Raking over the Rio coals

Poor decisions force Rio Tinto’s CEO departure, leaves the group with $14bn charge








In the wake of Tom Albanese's departure from Rio Tintoand the subsequent appointment of Sam Walsh (pictured left) as the new chief executive officer, commentators weighed in on the shake up.

The Financial Times writes,

For Tom Albanese, timing was everything. And the two acquisitions that on Thursday cost Rio Tinto $14bn, and Mr Albanese his job, were horribly mistimed.

Over at The Wall Street Journal,

In the six years that Albanese ran the mining giant, Rio Tinto made 15 deals valued at more than $100 million each, including spending millions on increasing Rio’s stake in Ivanhoe Mines and others, according to Dealogic.

In total, those deals add up to over $49 billion in spending by Rio Tinto. The writedowns the company has taken in the same time frame have totaled over $34 billion.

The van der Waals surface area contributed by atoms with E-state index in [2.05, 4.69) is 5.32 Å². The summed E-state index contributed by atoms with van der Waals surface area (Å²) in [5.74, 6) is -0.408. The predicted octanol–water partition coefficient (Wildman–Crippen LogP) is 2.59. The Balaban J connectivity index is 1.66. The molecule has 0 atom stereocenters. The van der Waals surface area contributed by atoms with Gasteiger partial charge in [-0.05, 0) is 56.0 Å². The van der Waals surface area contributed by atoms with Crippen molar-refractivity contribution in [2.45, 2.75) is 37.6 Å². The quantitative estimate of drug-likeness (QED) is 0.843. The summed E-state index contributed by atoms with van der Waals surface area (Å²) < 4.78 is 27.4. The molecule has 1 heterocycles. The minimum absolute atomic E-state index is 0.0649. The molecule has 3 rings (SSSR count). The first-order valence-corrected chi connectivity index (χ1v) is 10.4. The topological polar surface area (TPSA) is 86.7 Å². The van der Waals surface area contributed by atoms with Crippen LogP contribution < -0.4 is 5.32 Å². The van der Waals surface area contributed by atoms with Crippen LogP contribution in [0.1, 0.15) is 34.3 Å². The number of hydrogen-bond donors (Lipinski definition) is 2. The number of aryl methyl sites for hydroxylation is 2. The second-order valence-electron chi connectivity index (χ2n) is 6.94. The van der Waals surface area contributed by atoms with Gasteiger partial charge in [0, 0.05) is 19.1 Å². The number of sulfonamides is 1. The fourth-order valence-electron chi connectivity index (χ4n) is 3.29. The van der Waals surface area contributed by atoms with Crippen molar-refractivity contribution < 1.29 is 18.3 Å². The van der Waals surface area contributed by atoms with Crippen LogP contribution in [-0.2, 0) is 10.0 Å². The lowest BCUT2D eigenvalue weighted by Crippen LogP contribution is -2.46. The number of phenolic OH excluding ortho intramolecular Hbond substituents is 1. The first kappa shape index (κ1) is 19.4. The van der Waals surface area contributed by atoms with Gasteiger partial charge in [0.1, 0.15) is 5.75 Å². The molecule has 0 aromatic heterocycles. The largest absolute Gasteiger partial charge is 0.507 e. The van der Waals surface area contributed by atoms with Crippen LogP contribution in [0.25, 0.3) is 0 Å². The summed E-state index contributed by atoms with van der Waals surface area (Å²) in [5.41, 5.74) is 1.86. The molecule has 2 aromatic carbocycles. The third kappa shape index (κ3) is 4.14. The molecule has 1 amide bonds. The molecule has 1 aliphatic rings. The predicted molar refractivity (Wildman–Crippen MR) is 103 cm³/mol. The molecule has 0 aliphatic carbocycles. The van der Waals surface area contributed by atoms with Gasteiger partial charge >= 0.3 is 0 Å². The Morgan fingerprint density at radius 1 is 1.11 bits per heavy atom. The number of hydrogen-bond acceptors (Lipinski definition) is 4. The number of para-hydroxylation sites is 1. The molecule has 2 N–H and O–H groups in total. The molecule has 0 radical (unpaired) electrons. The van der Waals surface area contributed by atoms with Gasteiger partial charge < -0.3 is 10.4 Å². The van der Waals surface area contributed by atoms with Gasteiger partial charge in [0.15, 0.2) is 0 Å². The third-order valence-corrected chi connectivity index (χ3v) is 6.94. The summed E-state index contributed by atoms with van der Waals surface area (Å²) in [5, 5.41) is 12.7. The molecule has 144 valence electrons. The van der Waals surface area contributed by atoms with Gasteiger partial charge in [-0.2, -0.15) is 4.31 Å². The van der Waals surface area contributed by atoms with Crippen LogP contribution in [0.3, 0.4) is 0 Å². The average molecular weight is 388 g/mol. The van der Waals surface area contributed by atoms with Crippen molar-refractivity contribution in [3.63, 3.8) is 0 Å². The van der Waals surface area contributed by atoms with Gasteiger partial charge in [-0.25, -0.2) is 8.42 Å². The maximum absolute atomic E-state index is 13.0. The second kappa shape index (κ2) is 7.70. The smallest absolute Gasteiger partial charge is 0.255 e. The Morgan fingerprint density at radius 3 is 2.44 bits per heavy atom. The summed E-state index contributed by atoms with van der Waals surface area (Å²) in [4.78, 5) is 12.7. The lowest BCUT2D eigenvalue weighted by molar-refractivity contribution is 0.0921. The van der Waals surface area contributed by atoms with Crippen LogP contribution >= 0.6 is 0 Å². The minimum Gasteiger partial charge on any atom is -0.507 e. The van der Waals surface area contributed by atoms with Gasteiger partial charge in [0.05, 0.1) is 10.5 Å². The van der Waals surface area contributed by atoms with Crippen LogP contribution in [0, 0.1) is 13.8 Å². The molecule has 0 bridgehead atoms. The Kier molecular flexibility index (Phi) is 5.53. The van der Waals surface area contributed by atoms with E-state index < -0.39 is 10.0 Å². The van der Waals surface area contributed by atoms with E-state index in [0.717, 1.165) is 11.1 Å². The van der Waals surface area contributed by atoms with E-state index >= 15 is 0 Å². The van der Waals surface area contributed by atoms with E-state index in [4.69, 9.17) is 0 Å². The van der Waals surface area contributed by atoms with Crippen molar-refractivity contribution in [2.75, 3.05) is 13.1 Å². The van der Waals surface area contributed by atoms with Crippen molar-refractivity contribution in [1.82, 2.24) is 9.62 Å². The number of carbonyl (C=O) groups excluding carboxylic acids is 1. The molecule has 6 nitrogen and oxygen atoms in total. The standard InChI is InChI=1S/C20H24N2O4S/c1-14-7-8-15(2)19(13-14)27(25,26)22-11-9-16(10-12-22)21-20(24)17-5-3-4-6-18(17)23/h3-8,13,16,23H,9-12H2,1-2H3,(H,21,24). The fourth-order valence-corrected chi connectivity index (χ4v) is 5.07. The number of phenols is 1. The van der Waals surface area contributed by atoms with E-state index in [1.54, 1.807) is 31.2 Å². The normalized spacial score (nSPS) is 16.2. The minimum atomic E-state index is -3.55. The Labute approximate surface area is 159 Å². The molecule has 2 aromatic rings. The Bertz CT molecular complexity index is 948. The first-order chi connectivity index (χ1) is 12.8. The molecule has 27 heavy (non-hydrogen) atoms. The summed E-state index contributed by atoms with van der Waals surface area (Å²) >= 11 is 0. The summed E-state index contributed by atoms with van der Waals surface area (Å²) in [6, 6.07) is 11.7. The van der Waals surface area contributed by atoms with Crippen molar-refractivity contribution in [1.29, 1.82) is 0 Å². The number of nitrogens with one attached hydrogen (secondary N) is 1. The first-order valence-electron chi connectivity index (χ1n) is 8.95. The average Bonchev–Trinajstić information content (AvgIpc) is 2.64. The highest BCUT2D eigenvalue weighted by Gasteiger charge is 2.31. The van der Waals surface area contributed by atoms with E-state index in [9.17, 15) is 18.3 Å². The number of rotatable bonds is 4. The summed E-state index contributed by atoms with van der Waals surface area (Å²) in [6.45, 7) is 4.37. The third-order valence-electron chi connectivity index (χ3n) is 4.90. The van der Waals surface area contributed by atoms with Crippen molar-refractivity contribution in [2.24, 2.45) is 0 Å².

That’s not exactly a good ratio.

The Financial Post says,

Rio Tinto has now taken a mind-boggling US$30-billion (give or take) of Alcan-related writedowns, which is more than three-quarters of the total acquisition value. The deal is, if nothing else, a cautionary tale for executives to avoid getting carried away during a bull market.

The Telegraph writes,

… while the issues have been unique to Rio Tinto, the wider context is not: this is a testing time for the world’s mining companies. With the peak of the commodity price boom, which saw miners scrambling to boost production, now past us, any shortcomings in the acquisitions and expansion plans born out of those days are becoming increasingly clear.

Reuters says,

It was time for Tom Albanese to go. But the snap succession at Rio Tinto which dismissed its chief executive on Jan. 17 as it took a $14 billion writedown on the value of its coal and aluminium businesses, makes a bad situation look even worse. Although Albanese’s successor, Rio iron ore boss Sam Walsh, is experienced and capable, the decision to install a new CEO immediately looks rushed.

While commentators in a Financial Times video say,

"Saw Walsh [is] a very safe pair of hands. He's been running the iron ore business for as long as anyone can remember and he's very good at it. …

But if there's one reservation I'd have, it's just that this is further demonstration of how deeply conservative Rio Tinto is. They could have cast their net a bit wider, gone outside."

 Walsh photo: YouTube screengrab